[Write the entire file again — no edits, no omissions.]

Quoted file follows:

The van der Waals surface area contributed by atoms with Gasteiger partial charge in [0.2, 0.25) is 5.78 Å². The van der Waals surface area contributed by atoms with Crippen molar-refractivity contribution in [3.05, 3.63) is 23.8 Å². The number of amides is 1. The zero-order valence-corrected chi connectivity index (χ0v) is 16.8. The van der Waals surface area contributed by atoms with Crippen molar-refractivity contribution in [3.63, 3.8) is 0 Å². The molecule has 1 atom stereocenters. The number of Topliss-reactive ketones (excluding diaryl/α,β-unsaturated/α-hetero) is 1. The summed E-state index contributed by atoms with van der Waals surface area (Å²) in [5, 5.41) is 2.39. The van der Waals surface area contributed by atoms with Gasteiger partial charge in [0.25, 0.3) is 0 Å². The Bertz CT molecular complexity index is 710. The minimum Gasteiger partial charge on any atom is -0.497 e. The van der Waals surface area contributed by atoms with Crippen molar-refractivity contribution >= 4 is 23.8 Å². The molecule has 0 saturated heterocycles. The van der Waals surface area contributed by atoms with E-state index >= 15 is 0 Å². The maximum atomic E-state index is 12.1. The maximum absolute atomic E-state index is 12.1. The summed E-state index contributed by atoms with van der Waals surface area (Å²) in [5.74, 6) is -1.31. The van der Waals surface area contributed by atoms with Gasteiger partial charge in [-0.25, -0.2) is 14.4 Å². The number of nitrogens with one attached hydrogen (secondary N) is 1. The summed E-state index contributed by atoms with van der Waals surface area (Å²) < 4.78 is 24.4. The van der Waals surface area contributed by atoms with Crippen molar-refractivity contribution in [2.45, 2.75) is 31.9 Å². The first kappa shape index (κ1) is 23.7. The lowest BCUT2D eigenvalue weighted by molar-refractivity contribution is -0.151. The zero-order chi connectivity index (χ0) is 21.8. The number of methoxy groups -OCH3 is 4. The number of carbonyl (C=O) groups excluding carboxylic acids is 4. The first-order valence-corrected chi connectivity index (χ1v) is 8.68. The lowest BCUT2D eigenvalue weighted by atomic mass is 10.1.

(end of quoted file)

The van der Waals surface area contributed by atoms with Gasteiger partial charge in [0.2, 0.25) is 5.78 Å². The van der Waals surface area contributed by atoms with Crippen molar-refractivity contribution in [3.05, 3.63) is 23.8 Å². The number of amides is 1. The zero-order valence-corrected chi connectivity index (χ0v) is 16.8. The van der Waals surface area contributed by atoms with Crippen molar-refractivity contribution in [3.63, 3.8) is 0 Å². The molecule has 1 atom stereocenters. The number of Topliss-reactive ketones (excluding diaryl/α,β-unsaturated/α-hetero) is 1. The summed E-state index contributed by atoms with van der Waals surface area (Å²) in [5, 5.41) is 2.39. The van der Waals surface area contributed by atoms with Gasteiger partial charge in [0.25, 0.3) is 0 Å². The Bertz CT molecular complexity index is 710. The minimum Gasteiger partial charge on any atom is -0.497 e. The van der Waals surface area contributed by atoms with Crippen molar-refractivity contribution >= 4 is 23.8 Å². The molecule has 0 saturated heterocycles. The van der Waals surface area contributed by atoms with E-state index >= 15 is 0 Å². The maximum atomic E-state index is 12.1. The maximum absolute atomic E-state index is 12.1. The summed E-state index contributed by atoms with van der Waals surface area (Å²) in [5.74, 6) is -1.31. The van der Waals surface area contributed by atoms with Gasteiger partial charge in [-0.25, -0.2) is 14.4 Å². The number of nitrogens with one attached hydrogen (secondary N) is 1. The summed E-state index contributed by atoms with van der Waals surface area (Å²) < 4.78 is 24.4. The van der Waals surface area contributed by atoms with Crippen molar-refractivity contribution in [2.45, 2.75) is 31.9 Å². The first kappa shape index (κ1) is 23.7. The lowest BCUT2D eigenvalue weighted by molar-refractivity contribution is -0.151. The zero-order chi connectivity index (χ0) is 21.8. The number of methoxy groups -OCH3 is 4. The number of carbonyl (C=O) groups excluding carboxylic acids is 4. The first-order valence-corrected chi connectivity index (χ1v) is 8.68. The lowest BCUT2D eigenvalue weighted by atomic mass is 10.1.